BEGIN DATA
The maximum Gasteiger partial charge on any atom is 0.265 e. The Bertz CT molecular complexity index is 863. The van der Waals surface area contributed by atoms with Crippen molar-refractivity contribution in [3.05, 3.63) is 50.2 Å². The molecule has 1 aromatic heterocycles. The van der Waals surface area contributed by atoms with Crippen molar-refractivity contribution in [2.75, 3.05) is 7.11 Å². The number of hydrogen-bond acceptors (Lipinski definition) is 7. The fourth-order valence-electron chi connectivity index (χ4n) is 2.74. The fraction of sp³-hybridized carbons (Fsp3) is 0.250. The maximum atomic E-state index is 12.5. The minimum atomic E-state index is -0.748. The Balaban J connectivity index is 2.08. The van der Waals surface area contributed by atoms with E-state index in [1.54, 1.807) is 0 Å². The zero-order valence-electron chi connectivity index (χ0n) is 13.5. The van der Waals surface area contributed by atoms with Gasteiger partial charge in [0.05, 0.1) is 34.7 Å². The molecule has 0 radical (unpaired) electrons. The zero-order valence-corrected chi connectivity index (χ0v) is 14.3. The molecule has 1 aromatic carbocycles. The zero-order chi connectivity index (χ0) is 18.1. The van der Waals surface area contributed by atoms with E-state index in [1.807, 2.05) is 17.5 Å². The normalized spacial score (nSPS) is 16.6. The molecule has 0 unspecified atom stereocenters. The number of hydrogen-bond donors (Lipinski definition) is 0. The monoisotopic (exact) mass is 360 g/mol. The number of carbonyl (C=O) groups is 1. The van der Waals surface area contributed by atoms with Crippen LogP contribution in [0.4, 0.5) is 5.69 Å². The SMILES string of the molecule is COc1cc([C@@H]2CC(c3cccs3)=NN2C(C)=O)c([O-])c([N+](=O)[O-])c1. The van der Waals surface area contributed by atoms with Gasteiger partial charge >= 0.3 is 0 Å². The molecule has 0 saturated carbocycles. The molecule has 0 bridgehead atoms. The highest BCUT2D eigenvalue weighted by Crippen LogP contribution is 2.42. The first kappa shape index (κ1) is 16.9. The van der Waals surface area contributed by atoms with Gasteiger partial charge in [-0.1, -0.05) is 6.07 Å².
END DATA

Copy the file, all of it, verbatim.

The maximum Gasteiger partial charge on any atom is 0.265 e. The Bertz CT molecular complexity index is 863. The van der Waals surface area contributed by atoms with Crippen molar-refractivity contribution in [3.05, 3.63) is 50.2 Å². The molecule has 1 aromatic heterocycles. The van der Waals surface area contributed by atoms with Crippen molar-refractivity contribution in [2.75, 3.05) is 7.11 Å². The number of hydrogen-bond acceptors (Lipinski definition) is 7. The fourth-order valence-electron chi connectivity index (χ4n) is 2.74. The fraction of sp³-hybridized carbons (Fsp3) is 0.250. The maximum atomic E-state index is 12.5. The minimum atomic E-state index is -0.748. The Balaban J connectivity index is 2.08. The van der Waals surface area contributed by atoms with E-state index in [1.54, 1.807) is 0 Å². The zero-order valence-electron chi connectivity index (χ0n) is 13.5. The van der Waals surface area contributed by atoms with Gasteiger partial charge in [0.05, 0.1) is 34.7 Å². The molecule has 0 radical (unpaired) electrons. The zero-order valence-corrected chi connectivity index (χ0v) is 14.3. The molecule has 1 aromatic carbocycles. The zero-order chi connectivity index (χ0) is 18.1. The van der Waals surface area contributed by atoms with E-state index in [1.807, 2.05) is 17.5 Å². The normalized spacial score (nSPS) is 16.6. The molecule has 0 unspecified atom stereocenters. The number of hydrogen-bond donors (Lipinski definition) is 0. The monoisotopic (exact) mass is 360 g/mol. The number of carbonyl (C=O) groups is 1. The van der Waals surface area contributed by atoms with Crippen LogP contribution in [0.4, 0.5) is 5.69 Å². The SMILES string of the molecule is COc1cc([C@@H]2CC(c3cccs3)=NN2C(C)=O)c([O-])c([N+](=O)[O-])c1. The van der Waals surface area contributed by atoms with Gasteiger partial charge >= 0.3 is 0 Å². The molecule has 0 saturated carbocycles. The molecule has 0 bridgehead atoms. The highest BCUT2D eigenvalue weighted by Crippen LogP contribution is 2.42. The first kappa shape index (κ1) is 16.9. The van der Waals surface area contributed by atoms with Gasteiger partial charge in [-0.1, -0.05) is 6.07 Å².